The question raised by “the chief priests and the elders of the people” regarding what authority Jesus was teaching was not an uncommon question. Rabbis and teachers often began their presentations by sharing with their listeners who was their teacher. It would have been from the authority they received from them that they taught.
Jesus did not do so for his authority came directly from God. Those questioning Jesus knew this and wanted Jesus to say it publicly so as to charge him with blasphemy by putting himself on the same level as God. Jesus did not give them the satisfaction. Instead of answering their question, Jesus asked one of his own. “Where was John’s baptism from? Was it of heavenly or of human origin” (Mt: 21:24)?
The answer given by the chief priests and elders to the question posed by Jesus showed their weakness. They were the shepherds of the people of Israel, yet they would not speak the truth. Instead, they offered an answer that was calculated and weighed out by taking a quick opinion poll among themselves. Their answer was lukewarm, “We do not know.”
In answering this way, their authority as leaders was diminished. For if they were the religious guardians and guides, why could they not answer the simple question regarding the origin of John’s baptism?
Do we weigh our answers solely on a perceived response or do we speak the truth? We want to be liked, respected, to belong and to fit in, which is healthy, but sometimes we feel uncomfortable speaking what we know because we fear another’s reactions. If we are to be people of integrity, if we are to live out our baptismal call as prophets, there will be times that we need to resist the perceived and real pressures we feel, face the conflicts that arise, and speak what we know God would have us say at the moment.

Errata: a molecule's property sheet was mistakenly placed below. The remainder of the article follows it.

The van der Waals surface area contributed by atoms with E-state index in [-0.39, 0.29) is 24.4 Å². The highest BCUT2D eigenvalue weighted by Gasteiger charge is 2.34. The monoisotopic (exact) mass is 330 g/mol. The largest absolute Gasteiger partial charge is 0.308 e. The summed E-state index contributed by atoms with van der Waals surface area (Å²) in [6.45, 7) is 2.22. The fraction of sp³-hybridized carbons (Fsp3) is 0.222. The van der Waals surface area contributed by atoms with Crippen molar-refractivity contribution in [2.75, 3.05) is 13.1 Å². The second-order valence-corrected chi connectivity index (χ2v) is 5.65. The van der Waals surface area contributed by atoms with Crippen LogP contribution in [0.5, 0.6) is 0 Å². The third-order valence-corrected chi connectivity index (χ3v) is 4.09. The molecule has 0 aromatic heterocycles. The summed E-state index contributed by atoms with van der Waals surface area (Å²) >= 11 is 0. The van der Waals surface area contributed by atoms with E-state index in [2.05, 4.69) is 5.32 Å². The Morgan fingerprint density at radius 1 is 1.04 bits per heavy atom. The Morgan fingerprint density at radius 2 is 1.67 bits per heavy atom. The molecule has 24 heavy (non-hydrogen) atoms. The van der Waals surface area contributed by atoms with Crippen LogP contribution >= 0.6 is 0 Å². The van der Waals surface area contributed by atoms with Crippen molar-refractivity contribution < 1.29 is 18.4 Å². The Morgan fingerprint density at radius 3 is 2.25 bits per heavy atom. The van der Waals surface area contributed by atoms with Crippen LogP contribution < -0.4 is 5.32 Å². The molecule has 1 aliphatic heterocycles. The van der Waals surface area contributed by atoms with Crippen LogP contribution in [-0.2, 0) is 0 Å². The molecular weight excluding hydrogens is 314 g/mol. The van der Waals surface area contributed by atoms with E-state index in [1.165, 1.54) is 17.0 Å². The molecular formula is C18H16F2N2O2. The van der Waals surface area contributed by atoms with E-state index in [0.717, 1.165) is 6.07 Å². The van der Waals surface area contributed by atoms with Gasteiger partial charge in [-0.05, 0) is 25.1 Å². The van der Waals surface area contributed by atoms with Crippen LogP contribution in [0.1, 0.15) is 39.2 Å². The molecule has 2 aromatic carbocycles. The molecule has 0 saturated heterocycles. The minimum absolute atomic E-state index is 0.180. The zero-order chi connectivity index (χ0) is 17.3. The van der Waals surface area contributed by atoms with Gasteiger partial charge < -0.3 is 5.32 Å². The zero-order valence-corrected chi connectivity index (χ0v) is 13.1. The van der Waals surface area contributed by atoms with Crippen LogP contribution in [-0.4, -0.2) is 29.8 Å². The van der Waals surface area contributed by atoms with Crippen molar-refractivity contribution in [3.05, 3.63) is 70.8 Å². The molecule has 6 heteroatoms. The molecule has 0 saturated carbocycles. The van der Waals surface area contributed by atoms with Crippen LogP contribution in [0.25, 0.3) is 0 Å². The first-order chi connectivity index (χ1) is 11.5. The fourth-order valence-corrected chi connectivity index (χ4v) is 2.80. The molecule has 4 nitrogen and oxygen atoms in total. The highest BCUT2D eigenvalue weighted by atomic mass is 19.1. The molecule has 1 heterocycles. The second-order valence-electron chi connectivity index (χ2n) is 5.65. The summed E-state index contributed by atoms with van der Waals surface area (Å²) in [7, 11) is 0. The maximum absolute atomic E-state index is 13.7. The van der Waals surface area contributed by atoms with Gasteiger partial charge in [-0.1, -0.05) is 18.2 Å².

As we do so, we need to remember to speak from a place of understanding and love. It is better to engage in a dialogue, not just mutually imposed monologues. Also, a good reminder is to follow the lead of Jesus and ask more questions rather than offer more pronouncements. Our goal in any encounter is not to impress but to express the truth and allow others to do the same. We can grow from one another when we are willing to listen. We can actually move from talking past or shouting over one another, or the other extreme of avoiding talking altogether, when we are willing to engage in respectful dialogue even when we disagree.
Jesus, please forgive us for the times when we have not spoken honestly or not been open to listening and hearing the perspective of another. Help us to call on you to guide us and give us the courage and words to speak with charity no matter what pressures we face and give us the ears to hear as well.
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Let us pray for one another that we may think, listen, speak, and act in each situation as God directs us. Photo credit: Jack McKee
Link for the Mass readings for Monday, December 13, 2021

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